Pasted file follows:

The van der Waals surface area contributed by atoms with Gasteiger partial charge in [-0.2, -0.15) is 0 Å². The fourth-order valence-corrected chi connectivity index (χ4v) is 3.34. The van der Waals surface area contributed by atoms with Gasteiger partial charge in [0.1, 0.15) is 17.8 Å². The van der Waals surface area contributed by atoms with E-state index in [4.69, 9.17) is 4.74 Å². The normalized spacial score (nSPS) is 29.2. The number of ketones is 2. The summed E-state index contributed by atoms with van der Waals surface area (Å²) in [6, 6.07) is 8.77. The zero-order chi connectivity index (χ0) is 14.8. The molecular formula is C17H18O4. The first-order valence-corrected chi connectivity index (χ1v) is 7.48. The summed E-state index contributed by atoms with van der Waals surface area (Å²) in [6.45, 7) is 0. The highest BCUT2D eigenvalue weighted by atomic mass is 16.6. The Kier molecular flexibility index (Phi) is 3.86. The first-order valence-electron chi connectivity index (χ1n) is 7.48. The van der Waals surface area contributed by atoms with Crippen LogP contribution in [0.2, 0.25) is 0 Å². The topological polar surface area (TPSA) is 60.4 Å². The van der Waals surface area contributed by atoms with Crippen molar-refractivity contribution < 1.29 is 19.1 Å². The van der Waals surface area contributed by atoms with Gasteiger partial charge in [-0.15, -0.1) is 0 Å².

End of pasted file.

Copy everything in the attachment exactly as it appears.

The van der Waals surface area contributed by atoms with Gasteiger partial charge in [-0.2, -0.15) is 0 Å². The fourth-order valence-corrected chi connectivity index (χ4v) is 3.34. The van der Waals surface area contributed by atoms with Gasteiger partial charge in [0.1, 0.15) is 17.8 Å². The van der Waals surface area contributed by atoms with E-state index in [4.69, 9.17) is 4.74 Å². The normalized spacial score (nSPS) is 29.2. The number of ketones is 2. The summed E-state index contributed by atoms with van der Waals surface area (Å²) in [6, 6.07) is 8.77. The zero-order chi connectivity index (χ0) is 14.8. The molecular formula is C17H18O4. The first-order valence-corrected chi connectivity index (χ1v) is 7.48. The summed E-state index contributed by atoms with van der Waals surface area (Å²) in [6.45, 7) is 0. The highest BCUT2D eigenvalue weighted by atomic mass is 16.6. The Kier molecular flexibility index (Phi) is 3.86. The first-order valence-electron chi connectivity index (χ1n) is 7.48. The van der Waals surface area contributed by atoms with Crippen LogP contribution in [0.2, 0.25) is 0 Å². The topological polar surface area (TPSA) is 60.4 Å². The van der Waals surface area contributed by atoms with Crippen molar-refractivity contribution < 1.29 is 19.1 Å². The van der Waals surface area contributed by atoms with Gasteiger partial charge in [-0.15, -0.1) is 0 Å².